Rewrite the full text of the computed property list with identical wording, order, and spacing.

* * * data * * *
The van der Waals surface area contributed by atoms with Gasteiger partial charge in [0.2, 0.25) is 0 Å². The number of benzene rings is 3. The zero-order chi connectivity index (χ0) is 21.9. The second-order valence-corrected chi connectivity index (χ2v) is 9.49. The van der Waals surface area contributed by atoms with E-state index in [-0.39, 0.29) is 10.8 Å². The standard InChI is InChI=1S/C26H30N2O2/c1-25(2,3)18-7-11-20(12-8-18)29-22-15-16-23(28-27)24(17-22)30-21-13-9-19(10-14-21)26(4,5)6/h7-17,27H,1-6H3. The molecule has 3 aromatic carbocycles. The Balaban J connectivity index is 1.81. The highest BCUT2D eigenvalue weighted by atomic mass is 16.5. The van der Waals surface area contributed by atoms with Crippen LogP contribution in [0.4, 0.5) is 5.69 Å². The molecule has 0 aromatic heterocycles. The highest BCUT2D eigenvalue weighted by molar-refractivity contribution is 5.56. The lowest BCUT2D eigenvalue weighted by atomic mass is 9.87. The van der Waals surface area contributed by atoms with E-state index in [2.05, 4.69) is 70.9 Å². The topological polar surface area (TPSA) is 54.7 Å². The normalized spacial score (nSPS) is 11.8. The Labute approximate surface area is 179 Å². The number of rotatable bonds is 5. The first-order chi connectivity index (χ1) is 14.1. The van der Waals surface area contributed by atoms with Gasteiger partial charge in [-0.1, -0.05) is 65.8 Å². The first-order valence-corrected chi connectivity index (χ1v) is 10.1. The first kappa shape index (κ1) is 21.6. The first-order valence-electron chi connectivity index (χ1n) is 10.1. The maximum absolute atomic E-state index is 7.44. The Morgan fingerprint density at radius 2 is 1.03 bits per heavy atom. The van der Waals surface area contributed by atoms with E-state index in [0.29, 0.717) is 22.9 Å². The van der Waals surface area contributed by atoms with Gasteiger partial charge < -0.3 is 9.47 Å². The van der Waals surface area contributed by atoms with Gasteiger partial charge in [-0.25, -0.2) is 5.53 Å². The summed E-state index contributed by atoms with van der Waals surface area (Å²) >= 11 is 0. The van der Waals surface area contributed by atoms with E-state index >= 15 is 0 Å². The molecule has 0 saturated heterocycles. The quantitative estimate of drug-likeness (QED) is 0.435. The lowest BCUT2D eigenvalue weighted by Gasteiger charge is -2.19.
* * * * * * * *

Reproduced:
The van der Waals surface area contributed by atoms with Gasteiger partial charge in [0.2, 0.25) is 0 Å². The number of benzene rings is 3. The zero-order chi connectivity index (χ0) is 21.9. The second-order valence-corrected chi connectivity index (χ2v) is 9.49. The van der Waals surface area contributed by atoms with E-state index in [-0.39, 0.29) is 10.8 Å². The standard InChI is InChI=1S/C26H30N2O2/c1-25(2,3)18-7-11-20(12-8-18)29-22-15-16-23(28-27)24(17-22)30-21-13-9-19(10-14-21)26(4,5)6/h7-17,27H,1-6H3. The molecule has 3 aromatic carbocycles. The Balaban J connectivity index is 1.81. The highest BCUT2D eigenvalue weighted by atomic mass is 16.5. The van der Waals surface area contributed by atoms with Crippen LogP contribution in [0.4, 0.5) is 5.69 Å². The molecule has 0 aromatic heterocycles. The highest BCUT2D eigenvalue weighted by molar-refractivity contribution is 5.56. The lowest BCUT2D eigenvalue weighted by atomic mass is 9.87. The van der Waals surface area contributed by atoms with E-state index in [2.05, 4.69) is 70.9 Å². The topological polar surface area (TPSA) is 54.7 Å². The normalized spacial score (nSPS) is 11.8. The Labute approximate surface area is 179 Å². The number of rotatable bonds is 5. The first-order chi connectivity index (χ1) is 14.1. The van der Waals surface area contributed by atoms with Gasteiger partial charge in [-0.1, -0.05) is 65.8 Å². The first-order valence-corrected chi connectivity index (χ1v) is 10.1. The first kappa shape index (κ1) is 21.6. The first-order valence-electron chi connectivity index (χ1n) is 10.1. The maximum absolute atomic E-state index is 7.44. The Morgan fingerprint density at radius 2 is 1.03 bits per heavy atom. The van der Waals surface area contributed by atoms with E-state index in [0.29, 0.717) is 22.9 Å². The van der Waals surface area contributed by atoms with Gasteiger partial charge < -0.3 is 9.47 Å². The van der Waals surface area contributed by atoms with Gasteiger partial charge in [-0.25, -0.2) is 5.53 Å². The summed E-state index contributed by atoms with van der Waals surface area (Å²) >= 11 is 0. The van der Waals surface area contributed by atoms with E-state index >= 15 is 0 Å². The molecule has 0 saturated heterocycles. The quantitative estimate of drug-likeness (QED) is 0.435. The lowest BCUT2D eigenvalue weighted by Gasteiger charge is -2.19.